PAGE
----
Police chiefs and sheriffs have pleaded their case before the workgroup to continue conducting their own internal investigations.

At a virtual briefing in August when law enforcement leadership was questioned about the necessity of maintaining the Law Enforcement Officers’ Bill of Rights, Charles County Sheriff Troy Berry (D) expressed discomfort about not holding the reins during a misconduct investigation in his department.

“As a sheriff, I’m held accountable for what criminally happens in our community and I think … it would be very difficult for me to sit idly by and let the outside organization do the investigation,” he said. 

Elected officials that testified before the workgroup on Thursday also had qualms about removing their hand from misconduct investigations.

Prince George’s County State’s Attorney Aisha N. Braveboy (D) said that the State’s Attorneys Association is opposed to independent agencies “usurping” state prosecutors’ constitutional obligation to litigate use of force cases. She noted that there are already measures to pass cases to other jurisdictions if a conflict of interest arises.

“Local state’s attorneys are elected by the residents of their jurisdictions,” Braveboy said. “Essentially, we are responsible for everyone in our community and everyone’s actions, and so we don’t believe that in any way the local state’s attorney is not equipped to handle these types of prosecutions.”

Del. Vanessa E. Atterbeary (D-Howard), the chair of the House workgroup, said she sees members of the public asking for both independent investigations and prosecutions, and that law enforcement agencies and state prosecutors often work hand-in-hand.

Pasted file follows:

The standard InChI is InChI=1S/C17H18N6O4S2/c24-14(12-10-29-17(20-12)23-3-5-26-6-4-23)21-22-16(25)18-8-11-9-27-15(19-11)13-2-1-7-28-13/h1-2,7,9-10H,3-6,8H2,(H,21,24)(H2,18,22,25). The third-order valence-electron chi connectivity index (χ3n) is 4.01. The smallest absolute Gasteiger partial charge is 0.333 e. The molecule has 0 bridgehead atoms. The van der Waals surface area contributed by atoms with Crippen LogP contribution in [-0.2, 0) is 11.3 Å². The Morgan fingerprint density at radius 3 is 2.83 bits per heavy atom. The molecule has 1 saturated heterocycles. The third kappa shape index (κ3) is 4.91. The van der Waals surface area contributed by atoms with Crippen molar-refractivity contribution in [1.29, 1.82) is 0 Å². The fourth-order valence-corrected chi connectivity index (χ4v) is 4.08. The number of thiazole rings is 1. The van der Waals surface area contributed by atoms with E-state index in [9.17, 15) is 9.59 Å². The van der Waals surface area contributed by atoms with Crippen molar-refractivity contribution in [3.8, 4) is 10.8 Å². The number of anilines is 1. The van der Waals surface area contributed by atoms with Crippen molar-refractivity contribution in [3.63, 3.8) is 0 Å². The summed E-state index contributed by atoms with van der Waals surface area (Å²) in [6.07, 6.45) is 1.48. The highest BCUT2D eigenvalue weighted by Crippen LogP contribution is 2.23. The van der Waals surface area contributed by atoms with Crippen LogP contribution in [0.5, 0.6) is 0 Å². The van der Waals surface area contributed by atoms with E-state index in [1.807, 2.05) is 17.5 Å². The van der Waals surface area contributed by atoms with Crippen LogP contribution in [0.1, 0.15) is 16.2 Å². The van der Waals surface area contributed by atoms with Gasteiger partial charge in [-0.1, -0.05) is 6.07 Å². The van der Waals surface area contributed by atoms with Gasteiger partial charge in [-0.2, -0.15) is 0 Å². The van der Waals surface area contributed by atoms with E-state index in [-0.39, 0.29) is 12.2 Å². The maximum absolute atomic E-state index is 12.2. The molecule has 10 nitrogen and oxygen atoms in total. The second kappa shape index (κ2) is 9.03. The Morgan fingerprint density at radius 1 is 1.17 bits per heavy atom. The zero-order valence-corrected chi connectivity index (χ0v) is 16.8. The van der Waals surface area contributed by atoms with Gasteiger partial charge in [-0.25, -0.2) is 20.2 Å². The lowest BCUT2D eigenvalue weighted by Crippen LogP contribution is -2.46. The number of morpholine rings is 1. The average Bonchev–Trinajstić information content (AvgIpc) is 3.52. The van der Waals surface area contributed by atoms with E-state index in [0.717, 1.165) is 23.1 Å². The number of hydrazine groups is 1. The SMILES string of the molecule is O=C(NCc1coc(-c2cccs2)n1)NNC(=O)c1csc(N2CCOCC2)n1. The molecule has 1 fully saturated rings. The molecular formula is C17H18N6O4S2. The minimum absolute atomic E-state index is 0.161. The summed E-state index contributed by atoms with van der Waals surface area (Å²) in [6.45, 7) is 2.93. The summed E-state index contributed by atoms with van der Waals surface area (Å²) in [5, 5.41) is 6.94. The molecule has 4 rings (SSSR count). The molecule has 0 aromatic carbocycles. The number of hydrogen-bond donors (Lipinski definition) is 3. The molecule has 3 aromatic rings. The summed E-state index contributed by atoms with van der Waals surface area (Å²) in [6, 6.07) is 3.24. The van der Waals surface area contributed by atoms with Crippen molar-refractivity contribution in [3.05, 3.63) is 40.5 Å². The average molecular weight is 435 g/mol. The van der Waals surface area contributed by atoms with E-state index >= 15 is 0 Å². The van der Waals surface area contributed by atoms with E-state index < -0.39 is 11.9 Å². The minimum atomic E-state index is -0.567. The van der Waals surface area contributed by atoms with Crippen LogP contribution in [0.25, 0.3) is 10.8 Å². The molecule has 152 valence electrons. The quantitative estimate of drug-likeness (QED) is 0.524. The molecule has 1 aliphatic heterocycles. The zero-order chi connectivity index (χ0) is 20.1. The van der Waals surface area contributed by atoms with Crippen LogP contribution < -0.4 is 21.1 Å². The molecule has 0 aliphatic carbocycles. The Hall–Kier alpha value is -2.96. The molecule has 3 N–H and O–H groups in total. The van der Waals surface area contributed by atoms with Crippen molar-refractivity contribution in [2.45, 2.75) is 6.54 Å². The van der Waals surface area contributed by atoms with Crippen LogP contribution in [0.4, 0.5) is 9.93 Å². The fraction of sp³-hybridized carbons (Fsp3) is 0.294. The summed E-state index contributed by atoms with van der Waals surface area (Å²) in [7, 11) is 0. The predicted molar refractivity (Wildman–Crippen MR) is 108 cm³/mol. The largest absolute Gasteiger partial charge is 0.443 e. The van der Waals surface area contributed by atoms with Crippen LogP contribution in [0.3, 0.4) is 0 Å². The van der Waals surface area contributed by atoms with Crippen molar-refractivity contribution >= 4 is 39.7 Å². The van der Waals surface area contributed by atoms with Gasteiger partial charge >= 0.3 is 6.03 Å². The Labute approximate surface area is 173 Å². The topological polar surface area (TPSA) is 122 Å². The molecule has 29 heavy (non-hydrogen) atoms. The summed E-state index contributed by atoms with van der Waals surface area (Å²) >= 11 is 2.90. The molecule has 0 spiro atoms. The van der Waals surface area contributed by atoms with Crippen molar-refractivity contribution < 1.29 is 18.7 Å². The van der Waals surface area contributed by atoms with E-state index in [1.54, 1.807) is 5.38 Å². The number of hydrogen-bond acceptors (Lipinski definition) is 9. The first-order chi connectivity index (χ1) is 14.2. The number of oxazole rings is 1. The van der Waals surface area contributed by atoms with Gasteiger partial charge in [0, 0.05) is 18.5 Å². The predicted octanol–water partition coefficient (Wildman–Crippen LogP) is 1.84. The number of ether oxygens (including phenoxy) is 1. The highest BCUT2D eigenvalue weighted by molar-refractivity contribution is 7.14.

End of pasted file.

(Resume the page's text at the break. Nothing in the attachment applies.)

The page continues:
“I think the customs and norms and the practices that Black and Brown people have been experiencing, that is the problem and that’s what we need to get away from in policing and in prosecution to ensure uniformity in prosecutions,” she said.

Atterbeary floated the idea of having the office of Attorney General Brian E. Frosh (D) prosecute misconduct investigations. 

State’s Attorneys argued that, because they are elected locally, they hold a greater responsibility and more accountability to their constituents than Frosh would.

Mosby called the notion of giving these investigations over to Frosh’s office a “bad idea.”

“The people of Baltimore City didn’t elect Brian Frosh to be the state’s attorney of Baltimore City,” she said. “They elected Marilyn Mosby twice.”

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Hannah Gaskill
Hannah Gaskill received her master’s of journalism degree in December 2019 from the University of Maryland. She previously worked on the print layout design team at The Diamondback, reported on criminal justice in Maryland for Capital News Service and served as a production assistant for The Confluence — the daily news magazine on 90.5 WESA, Pittsburgh’s NPR member station. Gaskill has had bylines in The Baltimore Sun, The Washington Post and The Chicago Tribune, among other publications.Before pursuing journalism, she received her bachelor’s of fine art degree from Carnegie Mellon University in 2016. She grew up in Ocean City.